<form method="POST" action="<?php echo $page->url; ?>">
  <label for="email">Your e-mail address</label>
  <input name="email" type="email" />
  
  <label for="comment">Your comment (no swearing!!!)</label>
  <textarea name="comment" rows="5"></textarea>
  
  <input type="submit" value="Send"/>
</form>

Note how the names of the input fields match the names we accessed earlier using $input->post().

 

Putting it together
If you simply copy all my code blocks into your template file, you’ll probably notice that it tries to create a new page ever time the page is loaded. You’ll need to figure out if there is a form submission at all before you deal with it, and otherwise just skip that part and show the blank form. You may just check if there is anything in the comment variable. So here is your complete template file:

<?php namespace ProcessWire;

    $thanks = "";
    
    if ($input->post('comment')) {
        $p = new Page();
        $p->template = 'form-submission'; //or whatever your template is called
        $p->parent = wire('pages')->get('/submissions/'); //or whatever the parent page is called

        $p->email = $input->post->email('email');
        $p->comment = $input->post->textarea('comment');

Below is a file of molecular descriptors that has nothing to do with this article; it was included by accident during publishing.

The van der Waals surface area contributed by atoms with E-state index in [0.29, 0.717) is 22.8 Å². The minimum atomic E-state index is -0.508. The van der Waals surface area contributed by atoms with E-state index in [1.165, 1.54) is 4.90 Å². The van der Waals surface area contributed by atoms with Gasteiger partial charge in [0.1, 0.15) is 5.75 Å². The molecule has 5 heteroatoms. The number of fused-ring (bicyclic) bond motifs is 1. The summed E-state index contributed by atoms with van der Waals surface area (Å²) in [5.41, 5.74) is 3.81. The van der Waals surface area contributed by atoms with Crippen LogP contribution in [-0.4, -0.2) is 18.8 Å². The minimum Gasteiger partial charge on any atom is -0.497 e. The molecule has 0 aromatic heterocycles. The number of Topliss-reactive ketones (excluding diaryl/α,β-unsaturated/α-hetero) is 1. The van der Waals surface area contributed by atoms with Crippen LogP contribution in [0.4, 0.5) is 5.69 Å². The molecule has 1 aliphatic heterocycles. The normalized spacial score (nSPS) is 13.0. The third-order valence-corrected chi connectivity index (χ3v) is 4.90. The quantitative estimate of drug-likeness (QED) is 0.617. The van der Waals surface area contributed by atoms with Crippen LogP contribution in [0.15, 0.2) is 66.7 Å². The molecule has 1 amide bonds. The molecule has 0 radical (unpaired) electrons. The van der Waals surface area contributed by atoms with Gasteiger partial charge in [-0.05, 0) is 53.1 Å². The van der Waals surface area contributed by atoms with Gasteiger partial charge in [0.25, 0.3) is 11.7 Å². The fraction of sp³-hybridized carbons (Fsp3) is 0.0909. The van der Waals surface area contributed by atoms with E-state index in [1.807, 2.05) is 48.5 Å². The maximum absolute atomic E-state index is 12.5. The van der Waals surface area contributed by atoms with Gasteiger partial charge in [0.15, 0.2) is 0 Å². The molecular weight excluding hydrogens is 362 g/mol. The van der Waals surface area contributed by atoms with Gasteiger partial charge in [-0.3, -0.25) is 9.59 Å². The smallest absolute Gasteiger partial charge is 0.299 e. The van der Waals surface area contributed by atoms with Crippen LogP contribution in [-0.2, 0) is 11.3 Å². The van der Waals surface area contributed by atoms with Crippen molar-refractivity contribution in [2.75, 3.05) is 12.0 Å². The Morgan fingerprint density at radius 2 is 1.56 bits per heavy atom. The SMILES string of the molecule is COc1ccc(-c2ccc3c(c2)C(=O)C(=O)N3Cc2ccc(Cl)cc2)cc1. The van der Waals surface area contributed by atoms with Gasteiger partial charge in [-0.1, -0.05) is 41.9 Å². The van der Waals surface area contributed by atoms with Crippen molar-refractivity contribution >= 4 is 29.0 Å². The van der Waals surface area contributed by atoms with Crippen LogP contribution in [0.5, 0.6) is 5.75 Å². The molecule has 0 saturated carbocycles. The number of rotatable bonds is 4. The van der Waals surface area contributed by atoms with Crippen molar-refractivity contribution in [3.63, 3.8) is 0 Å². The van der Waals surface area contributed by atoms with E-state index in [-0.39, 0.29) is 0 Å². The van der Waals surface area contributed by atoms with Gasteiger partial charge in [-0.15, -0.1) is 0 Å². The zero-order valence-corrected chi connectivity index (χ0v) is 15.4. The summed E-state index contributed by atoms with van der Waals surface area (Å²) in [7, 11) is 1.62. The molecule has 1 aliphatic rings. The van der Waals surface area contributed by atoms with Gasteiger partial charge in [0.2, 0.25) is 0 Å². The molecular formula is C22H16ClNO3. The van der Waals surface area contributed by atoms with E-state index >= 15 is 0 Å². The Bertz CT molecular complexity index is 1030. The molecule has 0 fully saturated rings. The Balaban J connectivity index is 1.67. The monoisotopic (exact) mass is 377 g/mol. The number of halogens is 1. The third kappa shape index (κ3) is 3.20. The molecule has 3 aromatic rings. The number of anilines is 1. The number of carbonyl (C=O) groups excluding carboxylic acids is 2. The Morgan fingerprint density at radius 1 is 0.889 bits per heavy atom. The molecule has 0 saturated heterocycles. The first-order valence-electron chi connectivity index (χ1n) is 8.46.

$p->title = 'Form submission from ' . date('Y-m-d H:i');

        $p->save();
        
        $thanks = "Thanks a bunch, we value your feedback!"
    }
?>

<!doctype html>
<html>
<head>
    <title>Post a comment</title>
</head>
<body>
    
    <?php
        if ($thanks !== "") {
            echo "<h1>{$thanks}</h1>";
        }    
    ?>

    <form method="POST" action="<?php echo $page->url; ?>">
      <label for="email">Your e-mail address</label>
      <input name="email" type="email" />
      
      <label for="comment">Your comment (no swearing!!!)</label>
      <textarea name="comment" rows="5"></textarea>
      
      <input type="submit" value="Send"/>
    </form>
    
</body>
</html>

Now I’m not saying you should put this exact code on your website, but it’s a demonstration of the most bare-bones things you’ll need to get input from users: A HTML form that generates a POST request and some PHP code to receive it. It doesn’t matter where these things are or what they’re called or how they’re generated. In this example we’ve written the form by hand because it’s easy, but you could just as well generate it from ProcessWire’s fields.

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On 11/14/2021 at 1:31 PM, Jan Romero said:

Hi, welcome to the ProcessWire forums!

The questions in your recent threads are kind of broad and it’s difficult to tell what exactly you’re struggling with and what you already know. I’m assuming you have ProcessWire installed and working, and you want to save some user inputs from the frontend into the fields you have created in PW’s admin area.

Saving fields using the ProcessWire API